A member of the breakaway Democrats in the Senate, Avella, is drafting legislation that would hold public relations firms to the same disclosure standards as lobbyists.

Avella released a statement April 2 expressing concern about the possibility that some PR firms may have extra pull over elected officials.

April 14, 2015
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Capital NY: Avella proposes lobbying ban for political consultants

ALBANY—In light of a report that New York City Mayor Bill de Blasio has met with a political consultant and campaign strategist who also represents organizations that lobby City Hall, State Senator Tony Avella has introduced a bill that would bar lobbyists from also being political consultants.

“If you're a lobbyist, you can't be a campaign consultant because there's an inherent conflict of interest when you have people who are running elected officials' campaigns and then representing clients who are lobbying that same legislator,” Avella, a Queens Democrat, told Capital.

April 10, 2015
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CBS New York: Proposed Bill Would Ban Import, Sale of Five Endangered African Species in NY

Legislation has been introduced in New York that would ban the import, possession, sale or transportation of the remains of five endangered species native to Africa.

State Sen. Tony Avella was joined Wednesday by animal rights advocates on the steps of City Hall to announce the bill, which covers elephants, leopards, lions, black rhinoceroses and white rhinoceroses.

All five species are currently facing extinction and are further threatened by illegal poaching and sport hunting, advocates said.

“We’re supposed to be the stewards of these species and shame on us if we allow them to become extinct because of sport hunting,” Sen. Avella told 1010 WINS.

April 10, 2015
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New York Observer: Senator Says He Will Push Bill to Require More Disclosure From Political Consultants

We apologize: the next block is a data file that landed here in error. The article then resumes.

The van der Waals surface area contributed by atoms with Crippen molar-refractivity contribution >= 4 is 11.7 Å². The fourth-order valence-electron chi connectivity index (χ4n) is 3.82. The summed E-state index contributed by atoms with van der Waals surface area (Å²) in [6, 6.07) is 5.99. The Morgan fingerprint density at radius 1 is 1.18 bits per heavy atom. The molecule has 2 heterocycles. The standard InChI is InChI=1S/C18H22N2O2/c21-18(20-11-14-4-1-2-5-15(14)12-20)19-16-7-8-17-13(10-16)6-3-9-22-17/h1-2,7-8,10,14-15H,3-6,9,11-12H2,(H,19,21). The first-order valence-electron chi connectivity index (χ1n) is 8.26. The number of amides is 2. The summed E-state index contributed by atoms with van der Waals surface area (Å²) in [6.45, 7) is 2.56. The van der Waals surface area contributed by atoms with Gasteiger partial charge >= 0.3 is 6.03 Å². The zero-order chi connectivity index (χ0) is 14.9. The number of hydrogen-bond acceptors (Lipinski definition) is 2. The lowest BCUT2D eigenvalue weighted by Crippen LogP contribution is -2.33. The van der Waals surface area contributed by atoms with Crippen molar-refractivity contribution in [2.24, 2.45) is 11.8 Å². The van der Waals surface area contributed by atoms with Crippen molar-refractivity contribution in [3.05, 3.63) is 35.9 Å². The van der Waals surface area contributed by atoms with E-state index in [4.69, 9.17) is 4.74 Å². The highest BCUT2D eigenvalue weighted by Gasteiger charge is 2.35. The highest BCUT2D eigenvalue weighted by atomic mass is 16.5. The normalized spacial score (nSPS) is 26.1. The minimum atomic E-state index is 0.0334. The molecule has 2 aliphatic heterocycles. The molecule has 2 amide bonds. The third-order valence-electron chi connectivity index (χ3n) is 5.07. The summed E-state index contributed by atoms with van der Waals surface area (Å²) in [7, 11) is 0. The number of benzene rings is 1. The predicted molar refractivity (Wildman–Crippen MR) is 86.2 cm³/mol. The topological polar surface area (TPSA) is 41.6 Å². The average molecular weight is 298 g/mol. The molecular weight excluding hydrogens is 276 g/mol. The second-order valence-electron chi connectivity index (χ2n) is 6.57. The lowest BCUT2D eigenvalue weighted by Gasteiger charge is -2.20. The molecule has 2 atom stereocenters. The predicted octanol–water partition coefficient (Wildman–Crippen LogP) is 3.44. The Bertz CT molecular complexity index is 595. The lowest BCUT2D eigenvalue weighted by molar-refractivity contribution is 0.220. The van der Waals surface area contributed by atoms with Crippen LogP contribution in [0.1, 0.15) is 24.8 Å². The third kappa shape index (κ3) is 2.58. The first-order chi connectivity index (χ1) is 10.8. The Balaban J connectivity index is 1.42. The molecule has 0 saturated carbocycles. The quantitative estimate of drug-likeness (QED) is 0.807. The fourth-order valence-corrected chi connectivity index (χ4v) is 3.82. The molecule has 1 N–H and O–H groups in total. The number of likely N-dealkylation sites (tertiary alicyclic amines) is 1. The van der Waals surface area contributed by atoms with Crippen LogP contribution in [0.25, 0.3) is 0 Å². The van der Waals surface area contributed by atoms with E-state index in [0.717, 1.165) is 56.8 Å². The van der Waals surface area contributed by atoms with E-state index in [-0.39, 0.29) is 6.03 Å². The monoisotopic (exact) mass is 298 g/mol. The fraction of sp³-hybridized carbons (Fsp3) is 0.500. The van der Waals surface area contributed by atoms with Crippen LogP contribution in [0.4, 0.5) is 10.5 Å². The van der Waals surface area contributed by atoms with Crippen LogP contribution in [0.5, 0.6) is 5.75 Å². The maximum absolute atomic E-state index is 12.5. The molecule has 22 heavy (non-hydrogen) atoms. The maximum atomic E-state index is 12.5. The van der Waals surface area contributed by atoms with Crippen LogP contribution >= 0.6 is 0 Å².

State Senator Tony Avella, a Queens Democrat, said today he will push legislation that would require disclosure for all political consulting firms that have “substantial contact” with both elected officials and other clients.

April 3, 2015
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TimesLedger: City seeks to modernize rules to bolster affordable housing

Community leaders are up in arms about the city’s plans to update existing zoning regulations to accommodate its affordable housing goals, which they say will undo more than a decade of progress in zoning.

In May, the city released the Housing New York plan, which identified the need for 200,000 affordable housing units over the next decade.

Among the issues identified in the plan is the need to upgrade outdated zoning regulations that impede the production of affordable housing, according to the city Department of City Planning.

“Certain units may be too large at the moment,” said city planner Stephen Everett.

March 31, 2015
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NY1: Queens State Senator Proposes Bill Heightening Charges for Resisting Arrest

A State Senator from Queens wants those who repeatedly resist arrest to face harsher punishment. 

Resisting arrest is, right now, just a misdemeanor.

State Senator Tony Avella has introduced a bill that would allow people who've been charged with resisting arrest twice before to face felony charges the third time, however. 

The felony would be known as "aggravated resisting arrest." 

The previous two charges would have to have happened within the last decade. 

Whether a person is actually charged with the new proposed felony charge would be up to the prosecutor. Assemblyman Michael Simanowitz is introducing the bill in the other chamber.

 

March 23, 2015
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New York Post: State senator proposes harsher penalties for resisting arrest

Resisting arrest will lead to harsher penalties under legislation proposed by a Queens Democrat.

State Sen. Tony Avella is behind a bill that would create a felony charge — “aggravated resisting arrest” — for people who have been convicted of resisting arrest twice in a 10-year period.

The legislation is in response to protests last December following a Staten Island grand jury decision not to charge a police officer in the chokehold death of Eric Garner.

The bill is based off a letter the Lieutenants Benevolent Association sent to Police Commissioner Bill Bratton in January requesting an “aggravated resisting” charge.

“This helps everybody,” LBA President Louis Turco told The Post. “Civilians don’t get hurt and officers don’t get hurt.”

March 23, 2015
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CBS New York: State Lawmaker Calls For Signage Instructing People Who See Someone On Subway Tracks

A state lawmaker on Monday launched a plan to get the Metropolitan Transportation Authority to put up new subway signage, in an effort to help save lives.

Commuters know the subways can be dangerous – riders can fall or get pushed onto the tracks for waiting a train.

March 17, 2015